Being smart has never been easy, especially in the modern world of public education. Since the Soviet Sputnik ratcheted- up the Cold War in the 1950s, school systems have attempted to respond with school programs for “gifted children” supposedly aimed at re-asserting North American brain power. After 1958, bright kids were suddenly identified as “gifted” and hothoused in special segregated classes. Yet, since that time, bright kids, by whatever name – “egghead,” “browner,” or “nerd”” – have not been very well served by public education.
The recent Toronto Globe and Mail series on “The Gifted Child”(November 11-18) may have been a laudable effort, but it will, regrettably, do little to change that reality. In one article after another, the ably written and well researched stories do little more than reinforce existing stereotypes about gifted and academically-able children. The whole series approached the critical public issue from inside the system –from the inside out – when what we needed was a broader, more comprehensive look at how academically-motivated students are actually served in public education.
The standard, “one-size-fits-all” philosophy of public education has always troubled me. Even though I am one of the system’s products, I always harboured suspicions. Students with ideas of their own, an independent streak, or serious personal needs never seemed to fare well.
While researching my recent book, The Grammar School (2009)), I made a rather startling discovery. Public schools were really designed for – and serve reasonably well – society’s comfortable middle class and serve to mask what historian Michael B. Katz long ago identified as the class realities underlying the rise of the modern bureaucratic education state.
Founders of the Halifax Grammar School like Dalhousie University professor Dr. Gordin Kaplan were incredibly perceptive. A long- forgotten and often dismissed education critic, Hilda Neatby, author of So Little for the Mind (1953), was right all along. Above average and academically able students posed a challenge to “mediocrity” in public education.
In an emerging system dedicated to equality of outcomes, ‘outliers’ could not be easily digested. That, in a real sense, is why Canada’s leading independent schools continue to not only exist, but to flourish under the radar of public education.
What have we learned about “gifted education” after more than fifty years? Ambitious, upwardly-mobile hyper-parents strive to prove that their children are “gifted.” Being identified as a “gifted child” is a curse as well as a blessing. Gifted education is considered “elitist” and fraught with controversy. And challenging gifted kids in school is actually hard work.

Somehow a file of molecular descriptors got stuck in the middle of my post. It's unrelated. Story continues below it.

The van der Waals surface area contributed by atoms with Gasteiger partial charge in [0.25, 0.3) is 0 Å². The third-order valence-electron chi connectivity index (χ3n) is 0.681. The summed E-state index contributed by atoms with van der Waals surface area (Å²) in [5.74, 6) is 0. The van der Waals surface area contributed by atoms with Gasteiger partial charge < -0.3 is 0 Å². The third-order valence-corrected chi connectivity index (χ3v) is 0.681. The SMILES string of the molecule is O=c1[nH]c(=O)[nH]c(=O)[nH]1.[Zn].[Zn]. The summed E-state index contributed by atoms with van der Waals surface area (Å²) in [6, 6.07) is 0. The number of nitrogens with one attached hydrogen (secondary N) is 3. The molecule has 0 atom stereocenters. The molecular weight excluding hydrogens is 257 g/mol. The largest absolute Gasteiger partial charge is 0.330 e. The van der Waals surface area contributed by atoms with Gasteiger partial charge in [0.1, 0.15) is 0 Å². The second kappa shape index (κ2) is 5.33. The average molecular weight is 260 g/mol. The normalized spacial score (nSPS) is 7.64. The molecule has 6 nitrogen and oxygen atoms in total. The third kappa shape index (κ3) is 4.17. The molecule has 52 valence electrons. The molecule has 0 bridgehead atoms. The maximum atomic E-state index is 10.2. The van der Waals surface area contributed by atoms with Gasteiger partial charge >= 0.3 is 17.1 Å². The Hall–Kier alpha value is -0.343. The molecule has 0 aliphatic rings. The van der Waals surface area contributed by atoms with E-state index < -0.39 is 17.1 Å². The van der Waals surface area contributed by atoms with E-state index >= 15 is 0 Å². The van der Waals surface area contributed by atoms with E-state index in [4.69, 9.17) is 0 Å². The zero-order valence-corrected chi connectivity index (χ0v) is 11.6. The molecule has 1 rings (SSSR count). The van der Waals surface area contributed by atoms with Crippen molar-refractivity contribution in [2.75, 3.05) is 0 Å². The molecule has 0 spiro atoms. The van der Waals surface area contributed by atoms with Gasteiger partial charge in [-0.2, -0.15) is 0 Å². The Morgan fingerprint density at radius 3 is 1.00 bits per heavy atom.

The Globe Life polls on Gifted Education ( Nov. 11 and Nov. 15, 2010) were totally contradictory. After a story on the social costs to kids of “Gifted” programs, some 56% of the 2,284 respondents opposed “segregation” of gifted kids. Yet, if given the option, most parents would put their kids in such programs anyway. When asked “Would you put your child in a gifted program?,” some 73% of the 765 respondents replied in the affirmative.
Where do these revelations leave us? No further ahead because they merely confirm popular notions that “gifted children” are “exceptionalities” who inhabit their own world in public education.
Stepping back with a wider lens, highly motivated, academically inclined students look a lot different. Seeking more from your local public school and demanding better can be difficult –and can be easily dismissed as reflecting the “elitist” attitude of the privileged classes. If you live in Toronto’s Forest Hill or the Allenby School district, Montreal’s Westmount, Vancouver’s Kerrisdale, or Halifax’s South End, school options do exist. For ordinary families with academically able children in the inner city or small town Canada, the everyday reality is bored kids seeking outside outlets for their creative or higher intellectual pursuits.
America’s radical education critics such as John Taylor Gatto are over-the-top in their indictments of public education. Gatto’s bestselling book Dumbing Us Down (1992) and his more incendiary Weapons of Mass Instruction (2009) are designed more to shake up the system than to produce implementable reform. But the underlying message is crystal clear: public schools have become agents of compulsory schooling strangely akin to sausage “factories” for both students and teachers.
With over 70 per cent of today’s students in English-speaking Canada virtually guaranteed a high school diploma, secondary school education now performs a radically different function. Producing critically aware, fully educated citizens takes secondary place to inculcating employability skills leavened with social justice values.
Today’s ambitious, university-educated parents can hardly be faulted for seeking gifted or French immersion programs for their children. Unless parents can afford the exorbitant fees for private, independent schools, that’s their only real choice. It’s hardly surprising that the ‘everyday garden variety’ neighbourhood public school has less appeal for many of today’s parents, raised as they were after 1982 as Canada’s first generation of “Charter children.”
All of this begs a few critical questions: How did naturally smart and academically motivated students come to be clinically labelled “gifted” and treated as “exceptionalities”? If high fliers tend to motivate others, why did our public schools all-but-abandon challenging all students in regular classrooms? And is it now time for a complete rethink of “gifted education?”